The year was 1884, when the first solar array appeared on the rooftop in New York City. Experimentalist Charles Fritts installed it after discovering that a thin layer of selenium on a metal plate could produce a current of electricity when exposed to light. How light could turn on lights, he and his solar-pioneering contemporaries did not know, for the mechanics were not understood until the early twentieth century when, among other breakthroughs, Albert Einstein published his revolutionary work on what are now called photons. Though the scientific establishment of Fritt’s day believed power generation depended on heat. Fritts was convinced that “photoelectric” modules would wind up competing with coal-fired power plants. The first such plant was brought online by Thomas Edison just two years earlier, also in New York City.


     Root modules are spreading around the world because of their affordability. Solar PV has benefited from a virtuous cycle of falling costs, driven by incentives to accelerate its development and implementation, economies of scale in manufacturing, advances in panel technology, and innovative approaches for end user financing—such as the third-party ownership arrangements that have helped mainstream solar in the United States. As demand has grown and production has risen to meet it, prices have dropped; demand has grown further. A PV manufacturing boom in China has helped unleash a torrent of inexpensive panels around the world. But hard costs are only one side of the expense equation. The soft costs of financing, acquisition, permitting, and installation can be half the cost of a rooftop systems and have not seen the same dip as panels themselves. That is part of the reason rooftop solar is more expensive than its utility kin. Nonetheless, small-scale PV already generates electricity more cheaply than it can be brought from the grid in some parts of the United States, in many small island states, and in countries including Australia, Denmark, Germany, Italy, and Spain.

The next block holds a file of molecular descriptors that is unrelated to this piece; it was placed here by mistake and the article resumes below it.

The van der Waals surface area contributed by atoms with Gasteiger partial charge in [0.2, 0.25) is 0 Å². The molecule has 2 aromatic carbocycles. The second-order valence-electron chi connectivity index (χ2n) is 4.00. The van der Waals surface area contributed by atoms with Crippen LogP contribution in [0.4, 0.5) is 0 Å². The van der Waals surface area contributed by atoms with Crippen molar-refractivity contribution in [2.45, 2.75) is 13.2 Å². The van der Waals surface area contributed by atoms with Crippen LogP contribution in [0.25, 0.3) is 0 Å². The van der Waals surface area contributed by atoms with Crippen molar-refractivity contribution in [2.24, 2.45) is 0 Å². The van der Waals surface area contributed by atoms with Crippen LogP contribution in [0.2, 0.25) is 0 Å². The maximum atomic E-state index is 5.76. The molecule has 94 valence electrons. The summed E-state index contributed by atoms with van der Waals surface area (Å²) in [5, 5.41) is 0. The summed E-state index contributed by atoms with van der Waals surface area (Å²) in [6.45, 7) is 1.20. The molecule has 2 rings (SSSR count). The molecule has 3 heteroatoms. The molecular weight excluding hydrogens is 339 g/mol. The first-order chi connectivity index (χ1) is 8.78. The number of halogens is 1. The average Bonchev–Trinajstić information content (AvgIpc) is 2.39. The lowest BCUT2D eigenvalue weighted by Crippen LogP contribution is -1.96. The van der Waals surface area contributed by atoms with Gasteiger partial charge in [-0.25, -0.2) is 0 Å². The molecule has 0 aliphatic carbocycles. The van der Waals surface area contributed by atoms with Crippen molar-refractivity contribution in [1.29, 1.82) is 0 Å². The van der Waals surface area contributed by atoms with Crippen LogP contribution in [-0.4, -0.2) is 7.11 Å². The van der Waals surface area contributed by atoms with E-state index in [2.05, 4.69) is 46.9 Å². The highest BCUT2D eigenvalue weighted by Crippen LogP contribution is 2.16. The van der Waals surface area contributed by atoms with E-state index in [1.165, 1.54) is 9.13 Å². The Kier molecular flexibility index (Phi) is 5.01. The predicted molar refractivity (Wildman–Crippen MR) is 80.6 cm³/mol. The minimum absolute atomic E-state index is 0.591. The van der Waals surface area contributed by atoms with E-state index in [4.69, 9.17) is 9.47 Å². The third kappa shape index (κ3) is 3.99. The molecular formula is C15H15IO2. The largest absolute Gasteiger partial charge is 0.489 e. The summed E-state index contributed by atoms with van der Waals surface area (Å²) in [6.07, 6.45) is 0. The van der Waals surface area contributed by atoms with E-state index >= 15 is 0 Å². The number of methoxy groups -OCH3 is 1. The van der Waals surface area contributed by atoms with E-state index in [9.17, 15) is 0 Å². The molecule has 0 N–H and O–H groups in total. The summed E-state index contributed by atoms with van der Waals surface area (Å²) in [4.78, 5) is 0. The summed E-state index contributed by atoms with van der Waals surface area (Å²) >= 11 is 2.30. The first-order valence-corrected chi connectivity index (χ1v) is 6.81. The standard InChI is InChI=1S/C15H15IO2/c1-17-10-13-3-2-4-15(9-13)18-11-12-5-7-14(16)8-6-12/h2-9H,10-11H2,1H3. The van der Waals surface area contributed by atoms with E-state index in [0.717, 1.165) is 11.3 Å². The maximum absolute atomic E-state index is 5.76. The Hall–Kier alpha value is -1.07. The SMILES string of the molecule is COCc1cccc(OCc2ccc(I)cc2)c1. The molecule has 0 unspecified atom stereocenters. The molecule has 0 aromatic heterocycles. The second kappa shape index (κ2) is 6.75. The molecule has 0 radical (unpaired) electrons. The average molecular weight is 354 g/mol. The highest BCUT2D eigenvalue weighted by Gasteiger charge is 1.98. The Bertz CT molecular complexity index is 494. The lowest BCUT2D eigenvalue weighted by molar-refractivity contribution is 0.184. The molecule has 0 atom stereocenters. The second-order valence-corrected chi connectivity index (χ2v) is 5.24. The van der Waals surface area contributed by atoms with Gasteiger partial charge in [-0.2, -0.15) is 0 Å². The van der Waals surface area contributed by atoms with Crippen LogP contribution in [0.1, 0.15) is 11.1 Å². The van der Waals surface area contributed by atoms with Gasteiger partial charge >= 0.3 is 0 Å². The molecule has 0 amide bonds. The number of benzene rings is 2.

The advantages of rooftop solar extend far beyond price. While the production of PV panels, like any manufacturing process, involves emissions, they generate electricity without emitting greenhouse gases or air pollution—with the infinite resource of sunlight as their sole input. When placed on a grid-connected roof, they produce energy at the site of consumption, avoiding the inevitable losses of grid transmission. They can help utilities meet broader demand by feeding unused electricity into the grid, especially in summer, when solar is humming and electricity needs run high. This “net metering” arrangement, selling excess electricity back to the grid, can make solar panels financially feasible for homeowners, offsetting the electricity they but at night or when the sun is not shinning.


IMPACT: Our analysis assumes rooftop solar PV can grow from .4 percent of electricity generation globally to 7 percent by 2050. That growth can avoid 24.6 gigatons of emissions. We assume an implementation cost of $1, 883 per kilowatt, dropping to $627 per kilowatt by 2050. Over three decades, the technology could save $3.4 trillion in home energy costs.

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